SHOULD MAGISTRATES TAKE DOWN CONFESSIONS?
Keywords:admissibility of a confession, free and voluntary
Section 217(1) of the Criminal Procedure Act 51 of 1977 (the Act) sets forth the requirements for the admissibility of a confession made by any person in relation to the commission of an offence. Section 217(1)(a) provides that where a confession is made to a peace officer who is not a magistrate or a justice of the peace, such a confession must be confirmed or reduced to writing in the presence of a magistrate. Pursuant to section 217(1)(b), where a confession has been made to a magistrate or has been confirmed and reduced to writing in the presence of a magistrate, it is deemed to be admissible in evidence upon mere production (ss (b)(i)); and presumed, unless the contrary is proved, that the accused made the confession freely and voluntarily, while she or he was in her or his sound and sober senses, and without having been unduly influenced in making it (ss (b)(ii)).
In S v Zuma (1995 (1) SACR 568 (CC)), the Constitutional Court found that section 217(1)(b)(ii) of the Act violated the right to a fair trial as embodied in section 25(3) of the Constitution of the Republic of South Africa, 1996 (the Constitution). It is a longstanding principle of both English and South African law of evidence that the state bore the burden of proving that any confession on which it wished to rely was freely and voluntarily made. Section 217(1)(b)(ii) of the Act placed on the accused the burden of proving on a balance of probabilities that a confession made to or recorded by a magistrate was not free and voluntary. This section, therefore, created a legal burden of rebuttal on the accused – a so-called “reverse onus”.
The court held that the common law rule requiring the state to prove that a confession was made freely and voluntarily, was integral and inherent in the right to remain silent after arrest, the right not to be compelled to make a confession, and the right not to be a compellable witness against oneself. These rights are the necessary reinforcement of the principle that the prosecution must prove the guilt of the accused beyond reasonable doubt. Reversing the burden of proof seriously compromises and undermines these rights. The court thus declared that section 217(1)(b)(ii) of the Act violated the provisions of the Constitution of the Republic of South Africa, 200 of 1993 (the interim Constitution) and was invalid.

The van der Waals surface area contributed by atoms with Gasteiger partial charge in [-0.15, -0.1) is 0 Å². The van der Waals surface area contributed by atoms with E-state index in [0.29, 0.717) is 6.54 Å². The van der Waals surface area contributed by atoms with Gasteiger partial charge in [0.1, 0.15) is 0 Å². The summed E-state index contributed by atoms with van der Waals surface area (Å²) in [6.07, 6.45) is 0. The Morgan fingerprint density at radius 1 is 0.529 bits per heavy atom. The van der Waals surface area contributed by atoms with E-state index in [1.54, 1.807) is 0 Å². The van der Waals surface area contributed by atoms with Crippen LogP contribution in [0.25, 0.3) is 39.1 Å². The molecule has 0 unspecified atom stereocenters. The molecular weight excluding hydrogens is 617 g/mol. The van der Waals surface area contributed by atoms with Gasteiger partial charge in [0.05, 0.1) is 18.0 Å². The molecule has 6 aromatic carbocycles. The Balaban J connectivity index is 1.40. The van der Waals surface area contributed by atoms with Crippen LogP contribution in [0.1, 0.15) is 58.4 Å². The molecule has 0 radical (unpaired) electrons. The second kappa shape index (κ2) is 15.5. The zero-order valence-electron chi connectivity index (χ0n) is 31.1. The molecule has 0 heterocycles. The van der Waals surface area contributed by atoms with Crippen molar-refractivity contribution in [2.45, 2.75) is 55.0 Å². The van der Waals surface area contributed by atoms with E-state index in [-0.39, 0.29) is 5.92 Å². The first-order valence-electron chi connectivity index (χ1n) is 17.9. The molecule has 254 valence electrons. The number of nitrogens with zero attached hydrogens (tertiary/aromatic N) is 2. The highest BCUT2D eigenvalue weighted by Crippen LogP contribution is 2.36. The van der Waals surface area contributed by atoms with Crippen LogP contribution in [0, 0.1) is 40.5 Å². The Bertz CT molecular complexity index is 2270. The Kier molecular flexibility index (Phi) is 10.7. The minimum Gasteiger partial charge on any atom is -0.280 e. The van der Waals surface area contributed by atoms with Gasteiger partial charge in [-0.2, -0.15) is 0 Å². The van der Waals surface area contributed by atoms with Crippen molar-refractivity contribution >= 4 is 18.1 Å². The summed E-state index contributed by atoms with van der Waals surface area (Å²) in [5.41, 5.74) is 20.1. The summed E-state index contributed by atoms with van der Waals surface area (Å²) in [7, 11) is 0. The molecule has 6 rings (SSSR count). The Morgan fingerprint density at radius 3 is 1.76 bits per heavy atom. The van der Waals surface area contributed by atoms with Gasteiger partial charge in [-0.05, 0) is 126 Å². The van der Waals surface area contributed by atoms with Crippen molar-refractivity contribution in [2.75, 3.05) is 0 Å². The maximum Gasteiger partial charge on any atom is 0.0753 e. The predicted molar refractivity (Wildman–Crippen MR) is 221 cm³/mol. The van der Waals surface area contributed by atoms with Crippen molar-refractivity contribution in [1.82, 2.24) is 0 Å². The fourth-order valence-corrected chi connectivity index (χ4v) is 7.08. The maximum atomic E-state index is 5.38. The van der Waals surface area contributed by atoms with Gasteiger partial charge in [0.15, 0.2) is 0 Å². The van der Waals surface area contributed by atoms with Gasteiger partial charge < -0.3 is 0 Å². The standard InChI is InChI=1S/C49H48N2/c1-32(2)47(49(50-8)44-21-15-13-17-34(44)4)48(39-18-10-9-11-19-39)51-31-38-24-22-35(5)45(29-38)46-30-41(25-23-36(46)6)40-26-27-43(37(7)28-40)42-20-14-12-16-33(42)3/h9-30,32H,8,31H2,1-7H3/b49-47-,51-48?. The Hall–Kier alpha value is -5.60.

In the authors’ view, with the Constitutional Court’s decision in Zuma, the principal rationale for sections 217(1)(a) and (b) of the Act seems to have fallen away. After all, the main reason to specifically provide for a confession made to or reduced to writing by a magistrate would be to ease the process of admissibility of such a confession without the need to test its admissibility at a trial-within-a-trial. After Zuma – whether a confession was made to or reduced to writing by a magistrate or not – if the accused contests the admissibility of the confession, the presiding magistrate must hold a trial-within-a-trial in which the state bears the onus of proving the admissibility of the confession on a balance of probabilities.
This raises a possibility that did not exist prior to Zuma, namely that a magistrate to whom a confession was made or who reduced it to writing can be called as a witness by the state in a trial-within-a-trial. The authors question whether it is conducive to central tenets of the judicial function – independence and impartiality – for magistrates to take confessions at all, and thus be required to testify in any matter in which accused persons challenge confessions taken down by magistrates.
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